Volume 2 Issue 63 | August 1, 2009 |


   Feature Story
   Learner's Club
   Celebrating Life in    Rangamati
   Journey through    Bangladesh
   Behind the Scene
   Guru Griho

   Star Insight     Home


Two Pink Lines

Tisa Muhaddes

AS the plane gracefully glided through the air, making large slow circles above the airport, I knew destiny had called me to the stand today. I stood up, sat down again, became self-conscious, stood up again and walked to the nearest windows to look out. There were three small cargo planes stacked in a horizontal row on my left, and two huge jets neatly parked waiting for fuel. Lightly pressing my forehead against the glass panel, I prayed wordlessly in gratitude.
It was the hottest day of that year, I recall, the weatherman had issued a list of advisory precautions to defend against heat strokes and dehydration. Stay indoors, carry water bottles, move slowly, and don't stay out for too long under the sun. By six in the morning, you could already tell by the heat that the day was going to be a killer. As I quietly re-checked your luggage mentally checking off all the items you had packed, I wished it was just an ordinary Sunday.

You were in the bathroom showering and shaving. I quietly entered and saw your naked body through the opaque glass doors. There were scattered spots of foam on the sink from your shaving which you had forgotten to wipe clean. Ordinarily that forgetfulness would have incited an argument between us, but today I couldn't, didn't, and wouldn't care. Fear lodged in my throat, but I had promised us I would not cry. I could not cry. I had shed enough tears leading up to this day. I had implored, cursed, threatened, and even prayed. But to no avail. You always gently explained you were obliged to serve your duty and your country.

As the water trickled to a halt, I quickly left the bathroom and went downstairs to make breakfast. Today of all days I wasn't going to send you out on an empty stomach. The rooms already seemed empty, vague, and unfamiliar. The house seemed distant, distrustful, and almost a stranger. Were you feeling the same, I wondered? Were you, too, feeling the air of foreboding encroaching upon our tiny abode? For Chrissake Anira, I'm a shrink, just a shrink! How much action do you think a shrink sees in the military? Come here, don't be ridiculous! All I'll be doing down there is listening to the soldiers' talk about themselves, that's all. I most certainly won't be in the front line fighting the damn Talibans by making them pour out their innermost secrets to me!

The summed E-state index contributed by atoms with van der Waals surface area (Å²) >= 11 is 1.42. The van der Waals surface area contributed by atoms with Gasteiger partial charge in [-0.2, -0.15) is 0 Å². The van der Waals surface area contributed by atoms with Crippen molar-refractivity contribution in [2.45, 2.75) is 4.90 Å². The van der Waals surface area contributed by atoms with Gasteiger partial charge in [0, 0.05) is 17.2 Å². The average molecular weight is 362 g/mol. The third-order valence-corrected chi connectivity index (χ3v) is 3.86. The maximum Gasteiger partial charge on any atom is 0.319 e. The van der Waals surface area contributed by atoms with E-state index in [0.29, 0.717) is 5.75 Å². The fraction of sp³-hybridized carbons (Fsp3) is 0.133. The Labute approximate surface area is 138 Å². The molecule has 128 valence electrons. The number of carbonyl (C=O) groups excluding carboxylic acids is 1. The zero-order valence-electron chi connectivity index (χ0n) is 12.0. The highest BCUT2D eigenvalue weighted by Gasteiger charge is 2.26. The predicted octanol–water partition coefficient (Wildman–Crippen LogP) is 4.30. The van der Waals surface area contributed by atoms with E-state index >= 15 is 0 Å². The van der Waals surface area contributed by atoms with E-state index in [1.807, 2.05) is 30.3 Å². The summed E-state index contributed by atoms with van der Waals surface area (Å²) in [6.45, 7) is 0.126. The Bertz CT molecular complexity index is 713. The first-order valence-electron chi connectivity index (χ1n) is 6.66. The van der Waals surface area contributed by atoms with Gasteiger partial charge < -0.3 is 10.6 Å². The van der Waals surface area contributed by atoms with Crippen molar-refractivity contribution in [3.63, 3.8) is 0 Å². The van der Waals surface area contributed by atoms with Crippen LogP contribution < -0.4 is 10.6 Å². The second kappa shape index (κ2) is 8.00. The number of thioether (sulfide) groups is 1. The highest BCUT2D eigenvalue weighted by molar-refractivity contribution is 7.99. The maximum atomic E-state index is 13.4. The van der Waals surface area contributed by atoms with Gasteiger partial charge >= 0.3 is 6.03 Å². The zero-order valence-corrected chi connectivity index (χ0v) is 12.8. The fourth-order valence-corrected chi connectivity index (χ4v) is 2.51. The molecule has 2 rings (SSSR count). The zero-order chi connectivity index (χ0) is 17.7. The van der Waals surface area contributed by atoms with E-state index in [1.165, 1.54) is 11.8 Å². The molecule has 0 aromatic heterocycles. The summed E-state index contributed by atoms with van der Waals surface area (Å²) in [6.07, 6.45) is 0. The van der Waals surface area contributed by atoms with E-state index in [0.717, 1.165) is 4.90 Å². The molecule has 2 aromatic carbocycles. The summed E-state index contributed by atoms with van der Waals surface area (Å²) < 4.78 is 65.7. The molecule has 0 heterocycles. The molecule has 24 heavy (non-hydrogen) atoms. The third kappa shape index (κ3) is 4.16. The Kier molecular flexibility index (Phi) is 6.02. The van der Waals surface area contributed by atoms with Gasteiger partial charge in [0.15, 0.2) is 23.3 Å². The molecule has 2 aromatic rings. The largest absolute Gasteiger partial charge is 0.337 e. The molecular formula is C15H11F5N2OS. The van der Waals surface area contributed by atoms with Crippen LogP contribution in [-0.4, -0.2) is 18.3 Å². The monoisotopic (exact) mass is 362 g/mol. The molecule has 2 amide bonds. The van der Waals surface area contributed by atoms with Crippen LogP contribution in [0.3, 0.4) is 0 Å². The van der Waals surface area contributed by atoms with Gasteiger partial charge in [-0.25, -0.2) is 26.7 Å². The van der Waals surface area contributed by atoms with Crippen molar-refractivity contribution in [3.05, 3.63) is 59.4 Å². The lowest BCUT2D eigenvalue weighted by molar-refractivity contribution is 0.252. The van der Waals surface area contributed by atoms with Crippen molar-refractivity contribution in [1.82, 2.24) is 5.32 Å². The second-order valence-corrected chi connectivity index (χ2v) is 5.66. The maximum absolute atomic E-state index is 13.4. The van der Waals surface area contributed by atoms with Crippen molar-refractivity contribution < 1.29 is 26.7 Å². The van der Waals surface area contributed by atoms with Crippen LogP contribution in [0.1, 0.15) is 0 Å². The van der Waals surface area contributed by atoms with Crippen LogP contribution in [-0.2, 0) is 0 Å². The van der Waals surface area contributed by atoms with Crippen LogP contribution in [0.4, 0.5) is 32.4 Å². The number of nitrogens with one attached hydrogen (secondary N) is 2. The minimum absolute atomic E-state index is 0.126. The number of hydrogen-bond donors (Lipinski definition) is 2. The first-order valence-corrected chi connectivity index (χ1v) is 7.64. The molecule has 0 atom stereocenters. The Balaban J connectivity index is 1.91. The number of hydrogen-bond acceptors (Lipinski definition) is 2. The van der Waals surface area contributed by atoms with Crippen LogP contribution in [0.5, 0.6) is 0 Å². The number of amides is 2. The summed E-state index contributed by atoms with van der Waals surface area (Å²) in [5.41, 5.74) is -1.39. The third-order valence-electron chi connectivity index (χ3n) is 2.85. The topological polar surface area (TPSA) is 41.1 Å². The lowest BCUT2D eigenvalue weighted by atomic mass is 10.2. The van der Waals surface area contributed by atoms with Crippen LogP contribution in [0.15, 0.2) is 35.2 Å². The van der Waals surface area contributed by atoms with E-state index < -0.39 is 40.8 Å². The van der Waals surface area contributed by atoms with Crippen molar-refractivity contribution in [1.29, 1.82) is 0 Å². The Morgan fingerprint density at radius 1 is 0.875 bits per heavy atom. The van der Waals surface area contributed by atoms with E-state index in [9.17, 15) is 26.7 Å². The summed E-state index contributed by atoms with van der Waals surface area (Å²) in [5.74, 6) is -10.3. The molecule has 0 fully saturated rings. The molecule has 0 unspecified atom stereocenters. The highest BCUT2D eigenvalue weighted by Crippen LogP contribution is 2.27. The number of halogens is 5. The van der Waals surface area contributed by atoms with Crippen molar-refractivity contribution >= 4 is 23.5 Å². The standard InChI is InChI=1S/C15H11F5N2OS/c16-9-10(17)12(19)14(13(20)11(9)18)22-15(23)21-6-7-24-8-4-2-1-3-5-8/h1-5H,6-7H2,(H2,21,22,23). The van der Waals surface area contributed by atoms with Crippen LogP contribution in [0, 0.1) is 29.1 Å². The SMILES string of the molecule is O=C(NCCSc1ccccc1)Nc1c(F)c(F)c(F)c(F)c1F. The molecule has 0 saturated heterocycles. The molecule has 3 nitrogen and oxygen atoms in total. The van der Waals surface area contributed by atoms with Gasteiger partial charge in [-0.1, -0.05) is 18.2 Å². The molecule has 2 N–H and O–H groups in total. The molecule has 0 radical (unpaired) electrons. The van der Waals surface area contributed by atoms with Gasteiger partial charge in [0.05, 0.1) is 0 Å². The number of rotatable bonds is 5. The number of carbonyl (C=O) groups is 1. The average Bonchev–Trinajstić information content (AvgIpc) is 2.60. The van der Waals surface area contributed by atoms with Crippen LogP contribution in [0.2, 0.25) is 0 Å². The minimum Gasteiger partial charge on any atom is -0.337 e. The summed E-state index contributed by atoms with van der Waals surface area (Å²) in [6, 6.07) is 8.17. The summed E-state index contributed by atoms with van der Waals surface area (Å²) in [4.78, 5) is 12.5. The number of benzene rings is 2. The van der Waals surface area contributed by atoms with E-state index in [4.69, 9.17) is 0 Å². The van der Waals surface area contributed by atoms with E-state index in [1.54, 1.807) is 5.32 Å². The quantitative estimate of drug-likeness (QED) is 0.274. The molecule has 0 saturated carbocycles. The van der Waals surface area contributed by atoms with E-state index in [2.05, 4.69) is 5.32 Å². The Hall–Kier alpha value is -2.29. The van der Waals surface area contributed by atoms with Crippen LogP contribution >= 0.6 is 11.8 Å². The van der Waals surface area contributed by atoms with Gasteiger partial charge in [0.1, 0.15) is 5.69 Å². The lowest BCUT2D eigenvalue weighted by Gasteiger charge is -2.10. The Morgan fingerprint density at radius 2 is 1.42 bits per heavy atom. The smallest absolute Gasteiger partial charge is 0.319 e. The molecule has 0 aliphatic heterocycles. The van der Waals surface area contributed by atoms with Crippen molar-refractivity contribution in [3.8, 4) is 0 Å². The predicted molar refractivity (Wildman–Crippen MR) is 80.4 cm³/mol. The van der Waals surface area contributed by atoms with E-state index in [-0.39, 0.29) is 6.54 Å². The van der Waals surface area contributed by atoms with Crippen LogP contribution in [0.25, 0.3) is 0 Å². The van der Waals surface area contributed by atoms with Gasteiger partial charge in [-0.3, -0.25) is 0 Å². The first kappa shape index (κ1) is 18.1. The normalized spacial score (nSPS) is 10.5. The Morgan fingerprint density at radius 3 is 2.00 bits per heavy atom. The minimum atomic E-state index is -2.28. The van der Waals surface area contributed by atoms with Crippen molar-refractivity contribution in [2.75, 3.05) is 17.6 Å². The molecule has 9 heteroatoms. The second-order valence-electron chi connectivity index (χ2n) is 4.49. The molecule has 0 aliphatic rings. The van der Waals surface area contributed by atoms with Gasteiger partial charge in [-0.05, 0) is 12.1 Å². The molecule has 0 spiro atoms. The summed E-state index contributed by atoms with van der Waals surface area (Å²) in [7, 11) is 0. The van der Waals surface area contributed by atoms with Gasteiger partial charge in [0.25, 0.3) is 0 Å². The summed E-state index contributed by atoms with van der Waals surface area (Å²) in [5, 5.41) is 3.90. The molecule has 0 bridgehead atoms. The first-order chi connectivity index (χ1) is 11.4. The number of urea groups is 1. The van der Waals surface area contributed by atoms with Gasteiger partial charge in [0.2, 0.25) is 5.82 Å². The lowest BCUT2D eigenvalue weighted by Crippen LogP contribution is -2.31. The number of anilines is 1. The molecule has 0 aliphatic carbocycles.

“Mmm, what smells so wonderful? Is it possible that Anira is actually preparing breakfast?” you jokingly asked, as you walked into the kitchen. You grabbed my waist and swooped down your head for a kiss.

“Ha ha, funny, funny,” I retorted, as I tilted my head to meet your mouth. “You're not the only one who can cook, Sam.”

“I know,” you chuckled.

You picked up the plate of toast and the pot of tea and sat at the table. For a large man you were quite agile in your movements. As I whisked the eggs I observed you engaged in the morning papers. Five years ago if you had told me I was going to be with a shaada man, least of all a soldier, I would have laughed in derision. Raised in a family of soldiers, I grew up detesting the rigid disciplinary lifestyle imposed upon my brothers and me by our father. Departing to America was a welcoming emancipation from my family. My rigidly Bangladeshi family. They didn't approve of you. I wasn't surprised. Amma's silence at the end of the line when I announced my engagement told me all. I had fooled myself into believing they would relent knowing you too were descended from a military lineage. But Baba didn't care to know about you. As far as he was concerned I had betrayed my roots and my culture by marrying a shaada. I didn't dare tell them you were fifteen years older than me and a divorcee. I never got that far.

“Eggs need much beating, darling?” you asked, with a mischievous grin.

“Huh? Oh, sorry, was just thinking.” I shook away my reverie and proceeded to fry the omelettes.


“Here you go, darling. A feast of delight, if I may say so myself,” I gaily announced, placing the plate on the table. “It's Spanish Frittatas.”

“I'm impressed….mmmm…it even tastes good,” you said, and dived into the food with gusto.

I didn't want to ruin this ordinary breakfast, I swear I didn't, but I couldn't stop the words as they propelled through my mouth. “So, where are you stationed?”

Your chewing momentarily paused. As a shrink, I knew, you always took the time to carefully use correct and

unthreatening words to convey your point. So, I was ready for your clinical response.

“Darling Anira…I told you already. I'll be temporarily stationed in Kabul. If and when needed as determined by HQ, I might be posted in one of the hotter regions. But that depends on whether they require my service.” Chewing ensued. “For now, baby, I'll be safely cocooned in Kabul, far way from any form of action.”

I nodded. I had nothing left to ask.
There were several families clustered in a line saying their last goodbyes to their departing partners. We were one of them. As you were greeted respectfully by your subordinates, I hugged and kissed some of the wives I had befriended since our marriage. I was the youngest among them. The only brown one. But together we shared a bond that transcended color, age, and geography. Together we shared the fear, the longing, the uncertainty, and the inevitability of having our beloveds depart for an unfamiliar and enemy-laden terrain without knowing if they will ever return. I knew I had their support to get me through the nights and days I found myself alone in our home.